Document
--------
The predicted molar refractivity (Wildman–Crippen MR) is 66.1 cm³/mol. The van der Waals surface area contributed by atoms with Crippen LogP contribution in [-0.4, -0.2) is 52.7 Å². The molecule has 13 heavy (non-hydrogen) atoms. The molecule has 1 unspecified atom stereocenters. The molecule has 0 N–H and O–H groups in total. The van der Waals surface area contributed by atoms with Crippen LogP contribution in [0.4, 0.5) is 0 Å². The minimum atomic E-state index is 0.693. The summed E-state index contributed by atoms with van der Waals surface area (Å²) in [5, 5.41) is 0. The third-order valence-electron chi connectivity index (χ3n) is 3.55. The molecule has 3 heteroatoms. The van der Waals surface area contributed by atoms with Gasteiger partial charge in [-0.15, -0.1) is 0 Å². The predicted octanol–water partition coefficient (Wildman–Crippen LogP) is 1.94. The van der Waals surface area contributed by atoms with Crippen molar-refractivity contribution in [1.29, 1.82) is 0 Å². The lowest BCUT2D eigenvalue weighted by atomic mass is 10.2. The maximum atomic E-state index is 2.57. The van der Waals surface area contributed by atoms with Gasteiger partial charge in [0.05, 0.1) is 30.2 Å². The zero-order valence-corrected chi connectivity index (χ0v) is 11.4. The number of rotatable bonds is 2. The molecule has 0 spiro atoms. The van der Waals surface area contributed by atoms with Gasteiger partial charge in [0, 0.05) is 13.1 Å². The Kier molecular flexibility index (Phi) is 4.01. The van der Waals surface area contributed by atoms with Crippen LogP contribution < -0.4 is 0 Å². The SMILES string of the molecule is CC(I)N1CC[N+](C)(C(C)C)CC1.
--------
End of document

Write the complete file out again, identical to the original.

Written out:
The predicted molar refractivity (Wildman–Crippen MR) is 66.1 cm³/mol. The van der Waals surface area contributed by atoms with Crippen LogP contribution in [-0.4, -0.2) is 52.7 Å². The molecule has 13 heavy (non-hydrogen) atoms. The molecule has 1 unspecified atom stereocenters. The molecule has 0 N–H and O–H groups in total. The van der Waals surface area contributed by atoms with Crippen LogP contribution in [0.4, 0.5) is 0 Å². The minimum atomic E-state index is 0.693. The summed E-state index contributed by atoms with van der Waals surface area (Å²) in [5, 5.41) is 0. The third-order valence-electron chi connectivity index (χ3n) is 3.55. The molecule has 3 heteroatoms. The van der Waals surface area contributed by atoms with Gasteiger partial charge in [-0.15, -0.1) is 0 Å². The predicted octanol–water partition coefficient (Wildman–Crippen LogP) is 1.94. The van der Waals surface area contributed by atoms with Crippen molar-refractivity contribution in [1.29, 1.82) is 0 Å². The lowest BCUT2D eigenvalue weighted by atomic mass is 10.2. The maximum atomic E-state index is 2.57. The van der Waals surface area contributed by atoms with Gasteiger partial charge in [0.05, 0.1) is 30.2 Å². The zero-order valence-corrected chi connectivity index (χ0v) is 11.4. The number of rotatable bonds is 2. The molecule has 0 spiro atoms. The van der Waals surface area contributed by atoms with Gasteiger partial charge in [0, 0.05) is 13.1 Å². The Kier molecular flexibility index (Phi) is 4.01. The van der Waals surface area contributed by atoms with Crippen LogP contribution < -0.4 is 0 Å². The SMILES string of the molecule is CC(I)N1CC[N+](C)(C(C)C)CC1.